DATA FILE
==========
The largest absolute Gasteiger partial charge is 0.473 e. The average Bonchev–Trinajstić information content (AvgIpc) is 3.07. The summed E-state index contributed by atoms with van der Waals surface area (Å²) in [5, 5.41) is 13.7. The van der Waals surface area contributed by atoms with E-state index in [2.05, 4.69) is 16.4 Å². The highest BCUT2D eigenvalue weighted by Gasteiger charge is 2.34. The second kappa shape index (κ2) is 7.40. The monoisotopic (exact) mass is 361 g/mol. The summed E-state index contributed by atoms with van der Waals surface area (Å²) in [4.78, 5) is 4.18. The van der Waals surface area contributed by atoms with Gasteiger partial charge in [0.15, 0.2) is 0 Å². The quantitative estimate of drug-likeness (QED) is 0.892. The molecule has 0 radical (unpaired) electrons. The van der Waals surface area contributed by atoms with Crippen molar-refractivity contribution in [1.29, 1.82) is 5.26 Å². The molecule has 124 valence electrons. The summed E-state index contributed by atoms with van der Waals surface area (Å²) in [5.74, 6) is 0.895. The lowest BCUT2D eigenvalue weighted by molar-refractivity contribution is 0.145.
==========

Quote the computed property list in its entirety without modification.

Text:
The largest absolute Gasteiger partial charge is 0.473 e. The average Bonchev–Trinajstić information content (AvgIpc) is 3.07. The summed E-state index contributed by atoms with van der Waals surface area (Å²) in [5, 5.41) is 13.7. The van der Waals surface area contributed by atoms with E-state index in [2.05, 4.69) is 16.4 Å². The highest BCUT2D eigenvalue weighted by Gasteiger charge is 2.34. The second kappa shape index (κ2) is 7.40. The monoisotopic (exact) mass is 361 g/mol. The summed E-state index contributed by atoms with van der Waals surface area (Å²) in [4.78, 5) is 4.18. The van der Waals surface area contributed by atoms with Gasteiger partial charge in [0.15, 0.2) is 0 Å². The quantitative estimate of drug-likeness (QED) is 0.892. The molecule has 0 radical (unpaired) electrons. The van der Waals surface area contributed by atoms with Crippen molar-refractivity contribution in [1.29, 1.82) is 5.26 Å². The molecule has 124 valence electrons. The summed E-state index contributed by atoms with van der Waals surface area (Å²) in [5.74, 6) is 0.895. The lowest BCUT2D eigenvalue weighted by molar-refractivity contribution is 0.145.